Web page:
Another manufacturer using this type of approach is Montech LLC (Huntersville, NC), which offers what it calls its TB, KTB and GTB belt conveyors. These conveyors are all based on a standard chassis that can be trimmed to size to accommodate various production needs.
These systems can all be used either with Montech's own motors and belts, or with motors and belts from a locally sourced supplier. This can not only save manufacturers money, it helps systems integrators meet pressing deadlines. Often, integrators don't know where all the components are going until the last minute. By having various Montech conveyor parts in stock, a systems integrator can begin assembling the basic framework as soon as the layout is finalized. Motors and belts, which aren't attached until the basic framework is assembled, can then be installed when they arrive from the supplier.
For those looking for more complex conveyor systems, Montech also offers its LTE system. This is basically the TB belt conveyor equipped with components like turning modules, fixturing modules and diverters. Then there is the company's Montrac system. This turns the entire conveyor concept on its head by having a series of independent, powered shuttles convey various workpiece pallets over a fixed track.
Like its more conventional brethren, the track sections that make up a Montrac system are highly modular, so a system can be upgraded or reconfigured as production needs change. Reconfiguring a system is made especially easy, because each track section comes complete with its own I/O. Programming is done directly through the different track sections, which communicate with the various shuttles as they pass overhead, streamlining the process of producing multiple products on a single line. It is this kind of flexibility--the ability to easily accommodate multiple products within a single system--that manufacturers are often searching for in today's build-to-order production environment.
Another approach to modular conveyors is based on the concept of extruded aluminum framing. Specifically, the profiles include slots that accept various belts, chains and accessories, in addition to the basic nuts and bolts used to join the frame pieces themselves. Accessories and components are all standardized, so that they will be infinitely interchangeable.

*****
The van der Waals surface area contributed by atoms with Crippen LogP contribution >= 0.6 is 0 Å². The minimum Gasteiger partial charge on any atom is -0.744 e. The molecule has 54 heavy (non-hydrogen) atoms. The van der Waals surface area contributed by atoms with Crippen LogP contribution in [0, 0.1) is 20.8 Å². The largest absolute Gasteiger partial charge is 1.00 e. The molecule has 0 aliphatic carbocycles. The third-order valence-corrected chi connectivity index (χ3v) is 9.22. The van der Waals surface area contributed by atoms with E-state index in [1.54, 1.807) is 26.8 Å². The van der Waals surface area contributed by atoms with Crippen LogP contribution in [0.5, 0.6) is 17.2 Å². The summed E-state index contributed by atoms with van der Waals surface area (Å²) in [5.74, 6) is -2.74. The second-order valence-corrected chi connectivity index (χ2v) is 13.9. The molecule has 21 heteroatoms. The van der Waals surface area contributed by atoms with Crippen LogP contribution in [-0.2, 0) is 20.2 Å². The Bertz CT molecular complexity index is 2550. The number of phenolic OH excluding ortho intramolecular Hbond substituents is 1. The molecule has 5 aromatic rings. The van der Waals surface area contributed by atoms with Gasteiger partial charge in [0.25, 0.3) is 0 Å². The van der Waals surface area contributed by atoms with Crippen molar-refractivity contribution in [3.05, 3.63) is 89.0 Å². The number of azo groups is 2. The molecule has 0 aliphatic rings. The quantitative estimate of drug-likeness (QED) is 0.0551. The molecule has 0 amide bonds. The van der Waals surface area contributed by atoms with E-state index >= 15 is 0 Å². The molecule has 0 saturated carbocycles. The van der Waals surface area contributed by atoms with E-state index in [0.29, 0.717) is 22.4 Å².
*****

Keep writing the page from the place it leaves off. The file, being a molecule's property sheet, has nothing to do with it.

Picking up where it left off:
For example, FlexLink Systems Inc. (Allentown, PA), one of the pioneers in this area of modular conveyors, manufactures and markets a wide range of systems used in everything from the aerospace sector to the electronics industry. These include the XT line of module-based twin-rail, or twin-track, conveyors and the "X" series of single-chain conveyors. The latter includes the XK line to handle heavier loads, like those found in the automotive industry.
Similarly, Automation & Modular Components Inc. (AMC, Davisburg, MI) manufactures a variety of conveyors, including the Modu-Flex 83 single-track chain system, and a number of different iterations of the company's twin-rail Modu-Con line.
For its part, Bosch Rexroth Corp. (Buchanan, MI) offers the TS1, TSplus and TS4plus, a line of twin-rail conveyors that can accommodate everything from lightweight medical assemblies to workpieces weighing over 500 pounds. The company also manufactures various single-chain conveyors as part of its VarioFlow line.
When looking at these kinds of systems, one of the first things an assembler has to decide is whether to go with a twin-rail or single-chain system. Twin-rail systems carry individual workpiece pallets on parallel belts, flat-top chain or accumulation-roller chain. Whatever the medium, they rely on friction to carry each pallet forward, with the belt or chain simply sliding under the pallet whenever it comes in contact with a stop. They offer stability, which can be important if a workpiece has a high center of gravity. They also allow access to a workpiece from directly below.
Single-rail chain systems, on the other hand, employ a single strand of flat-top chain which can be used to convey a pallet or to directly support the workpiece. While these systems don't offer the same inherent stability as their parallel-rail counterparts, they can be equipped with guide rails to keep product in position. Different types of chain also come with cleats or friction strips to help transport products up inclines. Single-chain conveyors have an advantage in that they are less expensive and less complicated to install. They are also capable of making sharp turns, a plus in settings where space is an issue.